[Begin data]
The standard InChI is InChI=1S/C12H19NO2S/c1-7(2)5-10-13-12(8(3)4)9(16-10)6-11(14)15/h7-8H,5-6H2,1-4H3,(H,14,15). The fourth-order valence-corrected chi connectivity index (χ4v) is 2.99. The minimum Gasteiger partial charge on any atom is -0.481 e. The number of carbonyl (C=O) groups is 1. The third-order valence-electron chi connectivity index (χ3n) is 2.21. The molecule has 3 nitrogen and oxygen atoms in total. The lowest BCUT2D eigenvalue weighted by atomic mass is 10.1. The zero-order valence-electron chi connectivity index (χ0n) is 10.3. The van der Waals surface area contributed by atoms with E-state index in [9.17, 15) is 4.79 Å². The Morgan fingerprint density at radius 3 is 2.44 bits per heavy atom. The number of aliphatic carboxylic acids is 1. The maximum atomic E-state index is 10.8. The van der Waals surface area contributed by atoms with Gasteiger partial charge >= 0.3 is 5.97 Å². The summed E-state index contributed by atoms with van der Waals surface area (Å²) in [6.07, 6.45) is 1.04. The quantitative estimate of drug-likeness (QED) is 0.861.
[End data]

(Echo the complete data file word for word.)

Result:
The standard InChI is InChI=1S/C12H19NO2S/c1-7(2)5-10-13-12(8(3)4)9(16-10)6-11(14)15/h7-8H,5-6H2,1-4H3,(H,14,15). The fourth-order valence-corrected chi connectivity index (χ4v) is 2.99. The minimum Gasteiger partial charge on any atom is -0.481 e. The number of carbonyl (C=O) groups is 1. The third-order valence-electron chi connectivity index (χ3n) is 2.21. The molecule has 3 nitrogen and oxygen atoms in total. The lowest BCUT2D eigenvalue weighted by atomic mass is 10.1. The zero-order valence-electron chi connectivity index (χ0n) is 10.3. The van der Waals surface area contributed by atoms with E-state index in [9.17, 15) is 4.79 Å². The Morgan fingerprint density at radius 3 is 2.44 bits per heavy atom. The number of aliphatic carboxylic acids is 1. The maximum atomic E-state index is 10.8. The van der Waals surface area contributed by atoms with Gasteiger partial charge >= 0.3 is 5.97 Å². The summed E-state index contributed by atoms with van der Waals surface area (Å²) in [6.07, 6.45) is 1.04. The quantitative estimate of drug-likeness (QED) is 0.861.